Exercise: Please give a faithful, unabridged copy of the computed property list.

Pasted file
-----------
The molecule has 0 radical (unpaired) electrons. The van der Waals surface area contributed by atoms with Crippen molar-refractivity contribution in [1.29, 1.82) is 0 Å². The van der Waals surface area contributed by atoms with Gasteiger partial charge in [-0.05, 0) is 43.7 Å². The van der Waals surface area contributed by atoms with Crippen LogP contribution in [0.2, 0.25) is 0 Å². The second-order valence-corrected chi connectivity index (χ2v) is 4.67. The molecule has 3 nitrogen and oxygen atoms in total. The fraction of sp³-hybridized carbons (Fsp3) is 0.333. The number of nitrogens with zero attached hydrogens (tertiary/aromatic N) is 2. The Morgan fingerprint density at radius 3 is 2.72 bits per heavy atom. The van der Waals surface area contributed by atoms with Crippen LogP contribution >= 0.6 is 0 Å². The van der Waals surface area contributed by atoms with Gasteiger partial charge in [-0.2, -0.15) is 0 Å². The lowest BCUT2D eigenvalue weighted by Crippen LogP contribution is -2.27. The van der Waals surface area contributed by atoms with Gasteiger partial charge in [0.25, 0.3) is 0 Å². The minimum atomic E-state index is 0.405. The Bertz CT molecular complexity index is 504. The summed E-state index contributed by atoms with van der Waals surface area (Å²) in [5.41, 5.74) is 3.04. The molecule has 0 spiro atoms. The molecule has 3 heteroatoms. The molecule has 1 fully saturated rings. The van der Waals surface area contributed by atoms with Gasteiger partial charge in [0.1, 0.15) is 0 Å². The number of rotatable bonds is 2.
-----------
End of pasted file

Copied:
The molecule has 0 radical (unpaired) electrons. The van der Waals surface area contributed by atoms with Crippen molar-refractivity contribution in [1.29, 1.82) is 0 Å². The van der Waals surface area contributed by atoms with Gasteiger partial charge in [-0.05, 0) is 43.7 Å². The van der Waals surface area contributed by atoms with Crippen LogP contribution in [0.2, 0.25) is 0 Å². The second-order valence-corrected chi connectivity index (χ2v) is 4.67. The molecule has 3 nitrogen and oxygen atoms in total. The fraction of sp³-hybridized carbons (Fsp3) is 0.333. The number of nitrogens with zero attached hydrogens (tertiary/aromatic N) is 2. The Morgan fingerprint density at radius 3 is 2.72 bits per heavy atom. The van der Waals surface area contributed by atoms with Crippen LogP contribution >= 0.6 is 0 Å². The van der Waals surface area contributed by atoms with Gasteiger partial charge in [-0.2, -0.15) is 0 Å². The lowest BCUT2D eigenvalue weighted by Crippen LogP contribution is -2.27. The van der Waals surface area contributed by atoms with Gasteiger partial charge in [0.25, 0.3) is 0 Å². The minimum atomic E-state index is 0.405. The Bertz CT molecular complexity index is 504. The summed E-state index contributed by atoms with van der Waals surface area (Å²) in [5.41, 5.74) is 3.04. The molecule has 0 spiro atoms. The molecule has 3 heteroatoms. The molecule has 1 fully saturated rings. The van der Waals surface area contributed by atoms with Gasteiger partial charge in [0.1, 0.15) is 0 Å². The number of rotatable bonds is 2.